In the deep end
Finding new life on pilgrimage in Bangladesh
What did you go to the desert to see? John the Baptist asked this question of the Pharisees and Scribes coming out to him in the Jordan Wilderness. What did you come to Bangladesh to see? Why come here? Why travel half way around the world to find yourself? What is God showing you? Sitting on beds, huddled together in a hotel room in the regional town of Elenga, Bangladesh, our own set of ‘pilgrimage questions’ confront the group midway through our TEAR DEEP trip.
‘I want to go home and start a veggie garden’, reflected one participant. Others agreed. Struck by the daily connection to land and food that those we had met ‘enjoyed’, a few on the group reflected upon their own disconnection with food, the earth and what sustains them.
‘The Bible never seemed so real for me’, shared another of the participants. This echoed my own experience on earlier trips to the sub-continent. Stripped away from the familiar supports and faith-denying mechanisms that surrounds so much of our own culture, the trip brought each of us face to face with the personal side of the ‘global poor’. Stories of lepers, beggars, healing and overwhelming human need suddenly had a face!
In January this year I was fortunate enough to lead a bunch of TEAR supporters from around Australia to Bangladesh on a DEEP trip (Development, Education Experience Program). For 15 days we visited the work of two of TEAR Australia’s Christian partner agencies, traveling around various parts of central and northern Bangladesh.
This was my second visit to Bangladesh and fourth to the subcontinent in the past 10 years. Yet this time I was in charge of 14 other people! I was really keen not to lose anyone. In fact counting heads on and off buses became a constant refrain during my time there. If I could make sure everyone was safe, everything else I did would be a bonus! And I’m happy to report everyone did make it back to Australia, and mostly in one piece…a few close shaves, search parties, and days in hospitals not withstanding.
Despite everyone making it back to Australia in one piece, they were not the same people they had been when they left. This is as it should be, because for TEAR and for me personally, the opportunity for immersion in a different culture is all about ‘transformation’ within a person’s life. ‘Every act of faith builds more faith’ suggested St Francis of Assisi. To me, these modern day pilgrimages to foreign places are small steps of faith for people wanting to see more clearly.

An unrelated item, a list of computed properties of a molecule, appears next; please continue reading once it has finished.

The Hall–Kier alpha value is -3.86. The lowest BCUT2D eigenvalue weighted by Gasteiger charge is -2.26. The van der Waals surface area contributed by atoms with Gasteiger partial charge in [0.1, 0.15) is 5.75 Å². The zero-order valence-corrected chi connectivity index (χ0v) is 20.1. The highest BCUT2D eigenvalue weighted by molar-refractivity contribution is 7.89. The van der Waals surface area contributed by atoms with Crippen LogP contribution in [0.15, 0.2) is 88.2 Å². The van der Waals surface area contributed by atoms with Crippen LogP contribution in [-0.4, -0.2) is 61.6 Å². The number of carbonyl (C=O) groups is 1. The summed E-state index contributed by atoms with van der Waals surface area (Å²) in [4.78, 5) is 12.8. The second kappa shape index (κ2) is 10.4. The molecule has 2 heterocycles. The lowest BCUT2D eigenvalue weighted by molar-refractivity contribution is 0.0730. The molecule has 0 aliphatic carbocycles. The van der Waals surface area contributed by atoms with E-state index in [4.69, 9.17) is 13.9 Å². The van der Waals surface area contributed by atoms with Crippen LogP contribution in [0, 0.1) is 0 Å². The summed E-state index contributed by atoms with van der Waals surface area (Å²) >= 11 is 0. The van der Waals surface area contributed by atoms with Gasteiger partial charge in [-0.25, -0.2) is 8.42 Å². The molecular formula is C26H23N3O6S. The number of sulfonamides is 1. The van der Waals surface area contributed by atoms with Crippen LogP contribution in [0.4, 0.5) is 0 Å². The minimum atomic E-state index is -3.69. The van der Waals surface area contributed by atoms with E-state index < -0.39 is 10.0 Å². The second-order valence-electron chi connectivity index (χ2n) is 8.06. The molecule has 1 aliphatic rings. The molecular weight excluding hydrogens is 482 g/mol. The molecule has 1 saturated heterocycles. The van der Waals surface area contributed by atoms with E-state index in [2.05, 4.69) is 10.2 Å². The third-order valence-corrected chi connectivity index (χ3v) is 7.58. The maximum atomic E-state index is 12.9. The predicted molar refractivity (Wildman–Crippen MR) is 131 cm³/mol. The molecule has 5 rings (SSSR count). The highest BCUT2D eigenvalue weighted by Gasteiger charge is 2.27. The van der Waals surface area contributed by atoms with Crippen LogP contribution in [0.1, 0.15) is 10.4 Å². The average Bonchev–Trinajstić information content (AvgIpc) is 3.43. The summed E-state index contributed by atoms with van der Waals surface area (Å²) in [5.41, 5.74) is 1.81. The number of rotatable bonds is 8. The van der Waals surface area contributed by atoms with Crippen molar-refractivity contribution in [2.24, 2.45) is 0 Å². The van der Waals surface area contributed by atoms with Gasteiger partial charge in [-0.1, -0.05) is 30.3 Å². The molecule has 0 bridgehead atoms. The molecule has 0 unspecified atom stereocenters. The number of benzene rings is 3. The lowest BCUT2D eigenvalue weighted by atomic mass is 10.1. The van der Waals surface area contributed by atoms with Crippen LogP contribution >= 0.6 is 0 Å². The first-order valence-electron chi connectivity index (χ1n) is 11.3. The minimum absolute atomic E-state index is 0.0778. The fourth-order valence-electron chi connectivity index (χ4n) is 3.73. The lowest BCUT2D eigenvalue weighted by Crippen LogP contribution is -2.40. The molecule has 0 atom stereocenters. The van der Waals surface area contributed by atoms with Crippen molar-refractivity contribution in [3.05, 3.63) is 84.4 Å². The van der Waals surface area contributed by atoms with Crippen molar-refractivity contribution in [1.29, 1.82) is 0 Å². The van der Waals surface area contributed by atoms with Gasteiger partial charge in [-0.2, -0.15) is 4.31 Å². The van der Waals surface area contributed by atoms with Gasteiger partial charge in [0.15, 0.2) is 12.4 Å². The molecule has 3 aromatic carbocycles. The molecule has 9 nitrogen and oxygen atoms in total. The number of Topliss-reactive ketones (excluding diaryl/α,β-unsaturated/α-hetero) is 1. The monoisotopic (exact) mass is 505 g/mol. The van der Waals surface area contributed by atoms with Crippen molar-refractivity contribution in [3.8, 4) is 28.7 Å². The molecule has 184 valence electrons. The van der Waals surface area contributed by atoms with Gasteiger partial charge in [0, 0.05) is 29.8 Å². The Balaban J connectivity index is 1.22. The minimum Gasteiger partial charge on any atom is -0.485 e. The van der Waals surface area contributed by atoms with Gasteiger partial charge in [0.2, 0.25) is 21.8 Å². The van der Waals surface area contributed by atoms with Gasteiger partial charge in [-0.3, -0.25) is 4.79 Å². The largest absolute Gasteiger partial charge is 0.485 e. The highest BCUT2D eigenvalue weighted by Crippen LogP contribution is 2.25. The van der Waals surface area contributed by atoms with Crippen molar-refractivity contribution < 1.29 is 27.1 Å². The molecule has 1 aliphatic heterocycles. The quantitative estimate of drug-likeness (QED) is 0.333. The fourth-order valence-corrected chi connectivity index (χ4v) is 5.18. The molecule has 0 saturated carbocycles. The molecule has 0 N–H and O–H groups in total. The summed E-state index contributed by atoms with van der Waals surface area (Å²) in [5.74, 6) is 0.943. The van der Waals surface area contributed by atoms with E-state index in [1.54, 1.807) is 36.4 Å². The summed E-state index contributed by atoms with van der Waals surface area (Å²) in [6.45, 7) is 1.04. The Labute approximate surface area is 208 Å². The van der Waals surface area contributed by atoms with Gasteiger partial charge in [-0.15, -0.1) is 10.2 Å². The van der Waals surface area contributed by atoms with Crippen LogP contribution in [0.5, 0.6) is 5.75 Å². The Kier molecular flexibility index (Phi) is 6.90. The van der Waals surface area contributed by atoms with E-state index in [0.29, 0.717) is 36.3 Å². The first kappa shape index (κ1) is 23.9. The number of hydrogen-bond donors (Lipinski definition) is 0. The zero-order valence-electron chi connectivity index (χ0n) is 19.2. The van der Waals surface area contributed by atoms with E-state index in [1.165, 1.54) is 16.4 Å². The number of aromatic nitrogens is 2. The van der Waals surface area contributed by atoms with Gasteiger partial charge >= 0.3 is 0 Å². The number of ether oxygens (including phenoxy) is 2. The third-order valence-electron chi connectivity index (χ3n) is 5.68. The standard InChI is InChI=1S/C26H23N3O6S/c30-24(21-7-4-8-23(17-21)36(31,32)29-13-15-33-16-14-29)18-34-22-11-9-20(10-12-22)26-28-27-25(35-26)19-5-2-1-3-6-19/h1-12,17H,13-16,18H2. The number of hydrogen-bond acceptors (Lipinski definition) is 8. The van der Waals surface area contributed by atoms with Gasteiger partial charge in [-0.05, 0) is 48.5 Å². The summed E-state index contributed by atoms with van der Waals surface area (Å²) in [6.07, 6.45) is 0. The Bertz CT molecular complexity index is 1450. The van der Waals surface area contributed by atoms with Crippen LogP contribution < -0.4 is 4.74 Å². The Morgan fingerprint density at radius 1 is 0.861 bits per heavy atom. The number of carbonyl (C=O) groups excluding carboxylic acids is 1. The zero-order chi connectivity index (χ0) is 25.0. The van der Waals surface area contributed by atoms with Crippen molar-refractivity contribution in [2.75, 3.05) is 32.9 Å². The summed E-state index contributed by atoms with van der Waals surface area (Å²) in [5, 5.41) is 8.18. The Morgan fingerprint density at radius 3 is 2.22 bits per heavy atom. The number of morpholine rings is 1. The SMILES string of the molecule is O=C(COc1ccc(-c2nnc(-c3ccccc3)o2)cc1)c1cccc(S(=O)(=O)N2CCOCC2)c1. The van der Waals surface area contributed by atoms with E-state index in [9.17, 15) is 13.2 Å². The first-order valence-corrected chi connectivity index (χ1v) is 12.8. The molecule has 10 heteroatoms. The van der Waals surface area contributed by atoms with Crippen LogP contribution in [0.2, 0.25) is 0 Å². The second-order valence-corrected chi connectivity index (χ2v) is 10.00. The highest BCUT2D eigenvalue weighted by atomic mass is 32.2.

Within my own faith journey, this occurred via a number of immersion experiences when I was in my late teens and early 20’s. Waiters Union course in West End Brisbane, living and working at Urban Seed for two years, then traveling with Elvira (my wife) to New Delhi for three months in 2000, connecting with the work of two groups passionate about seeing transformation occur in the lives of those struggling with drug dependencies.
Within each of these and other ‘acts of faith’, I have come out the other side a different person. Not in a straightforward, easy to describe, linear fashion, but in small, surprising, often confronting ways. Generally with an increased courage and insight to take another faith step. So in leading a bunch of mostly young people to Bangladesh, many of whom had never left Australian shores before, it was like rediscovering that part of my own journey.
The ‘mission trip’ phenomenon, of which TEAR’s DEEP trips are a part, is in a sense a form of Christian pilgrimage for middleclass westerners. Growing up in a world of increasing communication and information, we somehow sense the need to journey to foreign and dangerous places in order to rub off some of our own cultural and religious baggage with the pervasive hope of finding something a bit more authentic. As one of the younger members of our trip so powerfully put it, ‘If you let him do it, Jesus will ruin your life…but you’ll get so much more’.
It is for that ‘much more’ ideal that I see so many who we send on TEAR trips longing. Something authentic, meaningful, honest. On a recent trip to Melbourne, one of TEAR Australia’s long-term friends and former head of our Indian partner EFICOR, CB Samuel shared at a breakfast on the theme of partnership. CB spoke of the enormous opportunity the church in the ‘west’ has in connecting with the growing and dynamic church in much of the developing world. ‘You have the opportunity to experience the living God’.
The ability of trips, brokered within ongoing Christian partnerships, to create ‘new pilgrimage’ type experiences is at the heart of what I’ve been seeing in my work for TEAR for some time now. Yet they are not without their challenges. Not least of which is turning the experience into an ongoing practice, as one of our group members reflected:
I have come to the realisation that there is quite a responsibility…. (pause). The calling is to make sure that it does make a difference, that it does bear fruit, not just for me but for others. The other challenge is to think about what I can sacrifice…(long pause)…very scary.
I’m not for a moment suggesting that traveling overseas into ‘developing’ communities is the only way we can see more clearly the truth about our culture, the world and ourselves. Far from it. In fact, as the previous quote suggests, the costs of these types of experiences may far out way the benefits.
Yet as I reflect on my own pilgrimages and have the opportunity to journey with others in theirs, I’m repeatedly struck by their ‘saving’ qualities. For the way God works in and through such journey’s, helping people see more of the whole picture. And that I think is worth going to see.
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